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News / ‘What matters most is that the support from the West doesn’t ebb’

Following a few months home during the summer, Shetland journalist Jen Stout has returned to Ukraine to report from a defiant country determined to free itself from the Russian aggression. Here she sends her latest report.

Jen Stout

IN SEVERAL big European cities every night the streets are pitch black because the power lines and substations have been deliberately destroyed. What an incredible sentence, in 2022.

At regular intervals throughout the day, millions of people in seven regions of Ukraine can turn on their tap, or light, and get nothing. No water, no power, for scheduled blocks of the day, as the energy companies and authorities scramble to patch up the system and conserve enough power to keep the cities liveable.

Next it will be the heating. It’s only just been switched on: centralised, Soviet-era municipal heating dominates in Ukraine, and at a certain point in the year the heating simply comes on. It’s quite an efficient system, though you don’t get much choice in the timing. But Russia has been blowing up thermal heating plants, too.

Where I’m writing this, in a hostel in an old, tumbledown part of Kyiv, the power just cut out three hours earlier than scheduled, and with it the mobile signal, and the water. The staff bring round candles. I grew up used to intermittent electricity, and being a bit chilly, but that is not what this is like. This is increasingly close to an emergency.

On Sunday the mayor warned they’d have to consider evacuating Kyiv if the situation continues to deteriorate – if Russia continues to destroy the energy infrastructure.

Despite the war this is still a bustling city. Millions live here. Where could they all go? Western Ukraine has a huge population of refugees from the east. Neighbouring countries like Moldova, Poland, Romania have taken large numbers of people.

So far most people seem undeterred. I was walking down the steep, cobbled Andriivsky Descent when the theatre doors opened and a flood of people came out – walking arm in arm, singing songs from the comedy that was playing. A Saturday night; a normal city scene.

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But it was pitch dark, the only light coming from headtorches and phone lights, as people picked their way over the cobbles and curbs. Normal life must continue, and it takes a lot for anyone to leave their home. Many already left and came back, and have no desire to become a refugee once more.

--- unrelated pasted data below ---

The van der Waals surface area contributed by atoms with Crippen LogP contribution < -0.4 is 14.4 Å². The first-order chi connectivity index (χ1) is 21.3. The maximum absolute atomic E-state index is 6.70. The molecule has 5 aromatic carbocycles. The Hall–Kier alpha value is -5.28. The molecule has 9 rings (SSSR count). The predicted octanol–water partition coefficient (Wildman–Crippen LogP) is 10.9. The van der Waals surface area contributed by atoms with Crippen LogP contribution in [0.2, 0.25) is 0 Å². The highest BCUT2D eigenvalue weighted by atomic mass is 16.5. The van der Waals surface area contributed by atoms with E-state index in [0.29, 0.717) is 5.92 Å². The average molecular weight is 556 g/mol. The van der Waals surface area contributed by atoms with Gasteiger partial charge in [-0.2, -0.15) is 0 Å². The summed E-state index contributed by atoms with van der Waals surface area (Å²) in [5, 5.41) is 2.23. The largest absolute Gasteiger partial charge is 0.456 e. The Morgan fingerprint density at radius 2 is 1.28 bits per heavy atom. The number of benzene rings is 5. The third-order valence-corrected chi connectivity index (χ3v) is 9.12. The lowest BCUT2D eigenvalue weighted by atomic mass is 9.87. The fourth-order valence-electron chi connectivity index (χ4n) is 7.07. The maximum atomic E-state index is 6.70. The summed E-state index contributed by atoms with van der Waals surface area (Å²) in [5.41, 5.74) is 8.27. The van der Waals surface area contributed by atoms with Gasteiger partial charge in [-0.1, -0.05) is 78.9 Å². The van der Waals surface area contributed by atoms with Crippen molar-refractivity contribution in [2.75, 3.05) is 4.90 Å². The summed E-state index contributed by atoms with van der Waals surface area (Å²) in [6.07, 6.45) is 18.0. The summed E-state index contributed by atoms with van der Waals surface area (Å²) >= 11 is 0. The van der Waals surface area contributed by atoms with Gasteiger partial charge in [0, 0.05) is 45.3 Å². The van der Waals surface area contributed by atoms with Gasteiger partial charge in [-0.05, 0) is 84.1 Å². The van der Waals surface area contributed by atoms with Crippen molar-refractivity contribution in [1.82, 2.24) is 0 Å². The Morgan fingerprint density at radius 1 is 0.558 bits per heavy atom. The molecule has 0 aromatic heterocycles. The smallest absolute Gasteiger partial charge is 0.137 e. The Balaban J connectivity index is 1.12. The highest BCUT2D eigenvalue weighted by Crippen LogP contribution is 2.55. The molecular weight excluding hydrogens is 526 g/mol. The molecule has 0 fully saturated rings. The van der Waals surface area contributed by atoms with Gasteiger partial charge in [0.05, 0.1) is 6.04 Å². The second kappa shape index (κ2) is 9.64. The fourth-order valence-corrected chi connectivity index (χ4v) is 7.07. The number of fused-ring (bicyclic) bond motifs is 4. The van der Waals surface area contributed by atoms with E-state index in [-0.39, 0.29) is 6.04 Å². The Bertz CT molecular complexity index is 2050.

Kyiv: as night falls people using head torches and the lights from mobile phones to find their way. Photo: Jen Stout.

What matters most to people here is that the support from the West doesn’t ebb. Moral as well as military support: but air defence is on everyone’s minds, especially since the drone attacks began. The ageing Soviet-era missiles Ukraine has been using are running out, we’re told.

At the moment most of the Russian missiles are shot down before they can hit. Most. And yet the carnage across the country is still huge; the energy situation on the brink; hospitals relying on generators. So imagine if all the missiles found their targets? Then things look much, much bleaker, just as winter sets in.

Perhaps support is flagging; I hear complaints about energy prices in the UK, and calls for Ukraine to ‘just negotiate’. I struggle to know what to say in response, because I find this extraordinary.

Negotiation now means ceding land to Russia; to an occupying army that commits rape, torture, and mass execution as standard practice. Look at Izyum – another Bucha in many senses. Are the people calling for negotiation not reading these reports? Do they not believe them?

I went to Izyum and saw the now-empty mass grave in the pine forest there; spoke to people whose relatives were arrested and never seen again. It will be the same picture in Kherson, in every place Russia occupies, and to suggest that this is just accepted, that those lands remain occupied, for the sake of ‘peace’, is completely beyond me. What kind of peace is that?

If people are worried about peace in Europe, even peace globally (and they should be) then I’d suggest they should be supporting this sovereign, independent country which did nothing to provoke this invasion.

You can stand on this side: with democracy, rule of law, and human rights – or you can stand on the side of authoritarianism and fascism, which has been on the rise globally for years now. If Ukraine can push back that invading army – and they can, with help – it sends the strongest possible message to the tyrants of the world: that they can’t do as they please.

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